A new study has investigated the possible relationship between a set of brain enzymes called topoisomerases and autism. According to researchers, it is possible that topoisomerases are the enzymes that activate the genes that are related to autism. Topoisomerases have been under study because of their ability to help tumor cells replicate rapidly. (Source: http://www.medicalnewstoday.com/articles/265416.php)
Researcher Mark Zylka and his colleagues said that topoisomerases can be found in all parts of the body and their main function is to free the cells’ DNA, so that they can replicate or reproduce. They postulated that if during the development of the brain, something wrong occurs with the activity of topoisomerases, this might lead to autism.
The researchers made use of mice to check the effect of a drug that inhibits the topoisomerases’ action on the mice’s genes. They found out that forty-nine mice genes reduced their activity upon exposure to the drug. The team said that those are the same genes that are being linked to autism development in humans.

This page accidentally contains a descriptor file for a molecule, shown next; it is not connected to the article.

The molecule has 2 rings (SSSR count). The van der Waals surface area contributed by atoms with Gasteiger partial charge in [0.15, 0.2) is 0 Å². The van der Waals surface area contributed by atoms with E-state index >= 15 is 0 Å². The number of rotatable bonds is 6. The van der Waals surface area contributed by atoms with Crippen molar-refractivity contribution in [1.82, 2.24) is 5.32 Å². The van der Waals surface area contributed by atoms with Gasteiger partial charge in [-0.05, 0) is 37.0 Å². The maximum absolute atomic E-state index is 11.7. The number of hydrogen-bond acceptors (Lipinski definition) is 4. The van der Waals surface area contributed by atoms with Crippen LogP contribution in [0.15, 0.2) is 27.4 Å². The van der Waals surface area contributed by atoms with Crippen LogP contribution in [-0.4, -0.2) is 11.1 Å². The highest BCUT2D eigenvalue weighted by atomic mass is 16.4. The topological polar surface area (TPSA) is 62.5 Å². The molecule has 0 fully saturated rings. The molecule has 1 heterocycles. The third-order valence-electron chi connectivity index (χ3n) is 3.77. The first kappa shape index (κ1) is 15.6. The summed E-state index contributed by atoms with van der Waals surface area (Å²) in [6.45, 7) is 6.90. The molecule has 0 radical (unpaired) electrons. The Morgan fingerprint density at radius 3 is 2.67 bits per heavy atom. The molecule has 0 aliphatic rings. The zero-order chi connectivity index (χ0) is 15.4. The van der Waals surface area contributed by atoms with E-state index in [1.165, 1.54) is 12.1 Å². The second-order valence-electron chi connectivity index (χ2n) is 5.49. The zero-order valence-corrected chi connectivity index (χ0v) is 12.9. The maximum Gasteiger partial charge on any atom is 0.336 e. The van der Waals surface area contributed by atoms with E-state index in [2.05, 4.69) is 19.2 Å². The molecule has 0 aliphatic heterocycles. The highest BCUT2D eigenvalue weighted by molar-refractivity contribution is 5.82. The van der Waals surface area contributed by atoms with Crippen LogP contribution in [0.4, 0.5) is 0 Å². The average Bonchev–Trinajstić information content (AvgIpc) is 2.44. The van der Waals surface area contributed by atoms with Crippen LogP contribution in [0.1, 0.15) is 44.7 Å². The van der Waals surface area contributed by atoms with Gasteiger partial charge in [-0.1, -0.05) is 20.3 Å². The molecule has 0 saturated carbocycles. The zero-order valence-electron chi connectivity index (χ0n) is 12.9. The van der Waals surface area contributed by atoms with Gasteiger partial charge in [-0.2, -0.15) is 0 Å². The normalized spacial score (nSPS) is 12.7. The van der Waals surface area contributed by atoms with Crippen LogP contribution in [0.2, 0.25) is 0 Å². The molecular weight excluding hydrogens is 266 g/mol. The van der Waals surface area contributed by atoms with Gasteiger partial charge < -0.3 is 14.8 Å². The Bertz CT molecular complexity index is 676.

However, Zylka does not suggest that the topoisomerases inhibitors can be used to treat people with autism. Instead, he wants to do more research, and then create medication that will help enhance the action of topoisomerases. He added that there are more than 300 genes linked to autism that have already been identified. The current goal is to identify the relationships of these genes and find out how they complement each other.
Figuring out the interconnectivity among these genes and the biological pathways that links them together is a very complex task, but the work has to continue for the sake of those who are suffering from autism. The latest estimates show that there is one autistic child for every 88 children in the US.